Wednesday, December 24, 2014

A Christmas Myth? Pushing "Evidence" Beyond the Christmas Story

"Shepherds Delight" by Neal Fowler is licensed under CC BY 2.0
Memes are circulating faster than ever. Stories "go viral" in a matter of minutes. Fictitious emails, doctored pictures, and urban legends rehashed as fact spread like wild-fire thanks to Facebook and Twitter. Having fallen prey to several of these in the past, I have become alert to some tell-tale signs and usually follow up by going to Snopes.com to see if it's "too good to be true." Nine times out of ten it is.

The other day my dad asked me to sit and watch a video with him called "Bethlehem: Beyond the Christmas Story" from Day of Discovery, hosted by Jimmy DeYoung. I have no previous experience with this ministry or the scholarship of Mr. DeYoung, so I had no idea of what to expect.

DeYoung presents a theory that the birth of Jesus took place in a room that shepherds used to birth sacrificial lambs. This room is purported to be at the base of an edifice we know only through Scripture and some rabbinic writings--Migdal Eder (Tower of the Flock). According to him, the shepherds that were tending to their flocks in the fields of Bethlehem were no ordinary shepherds but rather levitically trained shepherd who watched over the flocks destined for Temple sacrifice. As such, he claimed, they would have been familiar with the prophesies about the messiah's birth in Bethlehem. Then he offered up another intriguing morsel to tie up all the loose ends.

This final claim really caught my attention because it sounded so odd to me. He stated that when these shepherds delivered a lamb, they would wrap them in swaddling clothes and lay them in a manger until they calmed down. They didn't want the disoriented lamb to thrash around and twist a limb and thus be ineligible for sacrifice.

The supposed proof that unified this theory was that the angels never told the shepherds exactly where to go in order to find the baby Jesus. According to this theory, they didn't need to because a message of messiah born+wrapped in swaddling clothes+lying in a manger=the birthing room at Migdal Eder. Interesting theory...and also a little too neat and tidy for my taste. Lambs wrapped in swaddling clothes sounds like the very kind of thing people would have latched on to and talked about a lot, so why am I just now hearing about it? It's not like I have my head in the sand. I read commentaries and other material on 1st century culture and customs--books by guys like Victor Matthews, Craig Keener, Kenneth Bailey, N.T. Wright and Ben Witherington III. So I set out to check the sources (if it gets overly detailed, this is because there are scores of blogs and websites that are touting unsourced hearsay in this matter).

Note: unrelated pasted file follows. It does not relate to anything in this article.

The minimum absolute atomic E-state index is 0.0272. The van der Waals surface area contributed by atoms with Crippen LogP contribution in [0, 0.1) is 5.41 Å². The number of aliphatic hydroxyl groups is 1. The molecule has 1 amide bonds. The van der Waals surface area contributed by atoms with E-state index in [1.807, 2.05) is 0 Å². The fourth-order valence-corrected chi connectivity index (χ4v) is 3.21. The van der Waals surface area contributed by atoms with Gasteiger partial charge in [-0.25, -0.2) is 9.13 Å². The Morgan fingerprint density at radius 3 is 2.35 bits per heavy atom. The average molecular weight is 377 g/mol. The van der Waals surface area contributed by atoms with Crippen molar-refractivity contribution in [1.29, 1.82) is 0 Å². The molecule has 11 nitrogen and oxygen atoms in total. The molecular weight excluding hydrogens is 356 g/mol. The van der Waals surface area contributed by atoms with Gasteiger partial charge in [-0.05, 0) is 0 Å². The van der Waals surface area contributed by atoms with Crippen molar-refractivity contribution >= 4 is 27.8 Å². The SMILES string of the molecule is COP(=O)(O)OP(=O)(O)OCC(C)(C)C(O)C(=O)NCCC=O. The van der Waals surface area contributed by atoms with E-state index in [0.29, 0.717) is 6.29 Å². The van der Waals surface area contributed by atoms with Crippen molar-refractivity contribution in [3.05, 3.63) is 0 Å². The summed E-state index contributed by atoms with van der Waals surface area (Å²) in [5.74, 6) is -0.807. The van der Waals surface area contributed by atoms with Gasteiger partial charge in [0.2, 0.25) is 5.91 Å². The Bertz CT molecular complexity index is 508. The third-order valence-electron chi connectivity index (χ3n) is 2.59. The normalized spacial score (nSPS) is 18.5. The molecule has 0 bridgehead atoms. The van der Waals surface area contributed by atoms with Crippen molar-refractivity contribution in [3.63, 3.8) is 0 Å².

To make this easier, let's break it down into individual claims:

1. Shepherds at Bethlehem were temple shepherds, caring for flocks destined for sacrifice.

2. There was a birthing room under Migdal Eder (the Tower of the Flock) in or around Bethlehem.

3. Shepherds wrapped new born sacrificial lambs in swaddling clothes and laid them in mangers to keep them from harming themselves and disqualifying themselves for sacrifice.

First of all, DeYoung uses Alfred Edersheim, a 19th century scholar who relied on late source material for many of his deductions. Since Edersheim's time the Dead Sea Scrolls and Nag Hammadi library have shed new light on the 1st century life and thought. Still, I wanted to be generous and thorough, so I pulled a copy of Edersheim's The Life and Times of Jesus the Messiah to see what he actually wrote. His claim that Migdal Eder was linked in Jewish expectation to the Messiah finds it's source in the targum (translation/commentary) Pseudo-Jonathan on Genesis 35:21. However, current scholarship dates this targum to the 4th century A.D., so this doesn't necessarily tell us what 1st century expectation was.

 Edersheim makes a case for priestly shepherds based on a couple of passages from the Mishnah (Shekalim 7:4 and Bava K. 7:7). These seem to check out and reputable scholars, such as Keener, have allowed for the possibility.

However, Edersheim says nothing about the structure of Migdal Eder (and neither do the Biblical texts Genesis 35:21; Micah 4:8), nor does he say anything about these priestly shepherds swaddling newborn lambs. So, I referred to all reputable sources in my personal library that might speak to Migdal Eder or priestly shepherds or swaddling. My conclusions have led me to believe that...

Mr. DeYoung, secondly, seems to use anecdotal evidence or pure conjecture to make this theory more appealing. 

If such a practice as swaddling sheep and laying them in a manger were documented by historians, I am confident that I would have found some evidence for it in the works of careful and thorough commentators and historians as F.F. Bruce, William Barclay, Ben Witherington, Craig Keener, or N.T. Wright. However, the only place I can find any evidence of such a practice is on blogs, none of which cite any sources.

Also, DeYoung repeatedly claims that it was a 2-story stone tower, but where he gets this information is beyond me. He states that the remains of such a tower have not been discovered, but then he states that there was a room in the lower level of this tower where the shepherds would birth sheep. DeYoung admits that they have looked for the remains of this tower but could find none, so without archaeological or textual evidence for the design of such a structure I have no idea how he can make these claims.